Study shows low nicotine cigarettes could help achieve 2025 goal

A new study by the University of Auckland shows that nicotine reduction, such as very low nicotine cigarettes, has benefits and few potential harms. It could also help achieve New Zealand's goal to be smokefree by 2025.

Director of the University's National Institute for Health Innovation, Professor Chris Bullen says, “Cigarette smoking continues to devastate the health and lives of smokers resulting in an urgent need to reduce smoking rates in New Zealand and many other regions of the world.

One way to reduce smoking is to make it less addictive by greatly reducing how much nicotine is in the tobacco people smoke.”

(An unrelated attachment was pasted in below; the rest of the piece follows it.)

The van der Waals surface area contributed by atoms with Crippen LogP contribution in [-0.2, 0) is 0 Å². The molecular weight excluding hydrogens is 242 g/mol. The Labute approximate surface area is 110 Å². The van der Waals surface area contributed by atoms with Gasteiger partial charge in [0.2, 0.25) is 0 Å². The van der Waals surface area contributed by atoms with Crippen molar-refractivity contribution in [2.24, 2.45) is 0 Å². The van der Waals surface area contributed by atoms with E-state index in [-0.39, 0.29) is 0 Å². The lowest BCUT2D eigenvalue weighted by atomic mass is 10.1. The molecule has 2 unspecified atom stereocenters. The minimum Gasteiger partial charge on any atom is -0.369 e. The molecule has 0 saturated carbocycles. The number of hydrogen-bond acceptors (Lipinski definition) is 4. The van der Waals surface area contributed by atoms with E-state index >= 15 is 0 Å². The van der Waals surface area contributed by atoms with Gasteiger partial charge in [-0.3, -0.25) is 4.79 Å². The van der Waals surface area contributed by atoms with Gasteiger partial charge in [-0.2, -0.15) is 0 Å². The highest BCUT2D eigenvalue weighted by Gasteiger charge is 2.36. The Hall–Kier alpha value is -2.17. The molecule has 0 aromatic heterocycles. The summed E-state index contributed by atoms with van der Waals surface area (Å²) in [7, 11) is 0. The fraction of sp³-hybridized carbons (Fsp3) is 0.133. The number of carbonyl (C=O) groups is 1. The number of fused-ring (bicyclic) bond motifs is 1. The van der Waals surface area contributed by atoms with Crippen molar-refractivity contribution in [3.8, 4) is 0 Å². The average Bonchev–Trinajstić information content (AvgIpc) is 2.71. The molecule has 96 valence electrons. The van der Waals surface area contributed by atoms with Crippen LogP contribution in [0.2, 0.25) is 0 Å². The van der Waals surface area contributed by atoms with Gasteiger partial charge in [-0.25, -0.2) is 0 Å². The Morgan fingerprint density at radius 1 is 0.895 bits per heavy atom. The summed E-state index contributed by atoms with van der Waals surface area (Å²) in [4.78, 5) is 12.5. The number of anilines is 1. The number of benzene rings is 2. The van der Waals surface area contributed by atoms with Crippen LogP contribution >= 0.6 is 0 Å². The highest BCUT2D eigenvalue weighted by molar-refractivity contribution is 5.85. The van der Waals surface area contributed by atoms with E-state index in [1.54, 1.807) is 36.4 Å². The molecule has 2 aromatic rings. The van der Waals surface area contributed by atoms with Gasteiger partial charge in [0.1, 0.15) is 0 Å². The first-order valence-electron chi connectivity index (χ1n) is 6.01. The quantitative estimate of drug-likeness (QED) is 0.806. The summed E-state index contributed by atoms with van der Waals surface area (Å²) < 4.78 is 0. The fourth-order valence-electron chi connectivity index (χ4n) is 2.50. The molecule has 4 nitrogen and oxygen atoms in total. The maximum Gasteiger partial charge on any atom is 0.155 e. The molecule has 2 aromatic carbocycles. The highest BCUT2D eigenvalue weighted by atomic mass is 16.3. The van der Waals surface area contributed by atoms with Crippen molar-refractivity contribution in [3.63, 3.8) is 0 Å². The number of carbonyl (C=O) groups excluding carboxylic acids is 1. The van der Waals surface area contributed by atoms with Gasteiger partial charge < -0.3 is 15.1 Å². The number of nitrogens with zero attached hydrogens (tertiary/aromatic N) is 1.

Researchers from the University of Auckland and Universities of Pittsburgh and Minnesota in the USA, showed that reducing the nicotine content of cigarettes has the potential to produce huge benefits with minimal harm.

The research is set to be presented in Wellington today at the Smokefree 2025 Research Symposium.

Professor Bullen says, “The goal is to enable current smokers to stop smoking and prevent youth from being dependent on cigarettes,” says Professor Bullen. “The approach aims to break the link between nicotine addiction and the use burned tobacco which results in such harmful effects on health.”

He adds that "the use of cigarettes with very low nicotine content by current smokers has many potential benefits, from decreasing overall nicotine intake, decreasing cigarette dependence and the number of cigarettes smoked per day and increasing the likelihood of making and succeeding with a quit attempt."

The researchers argue that the magnitude of the potential benefits and the growing evidence of relatively few potential harms should make nicotine reduction a centrepiece for discussion in New Zealand.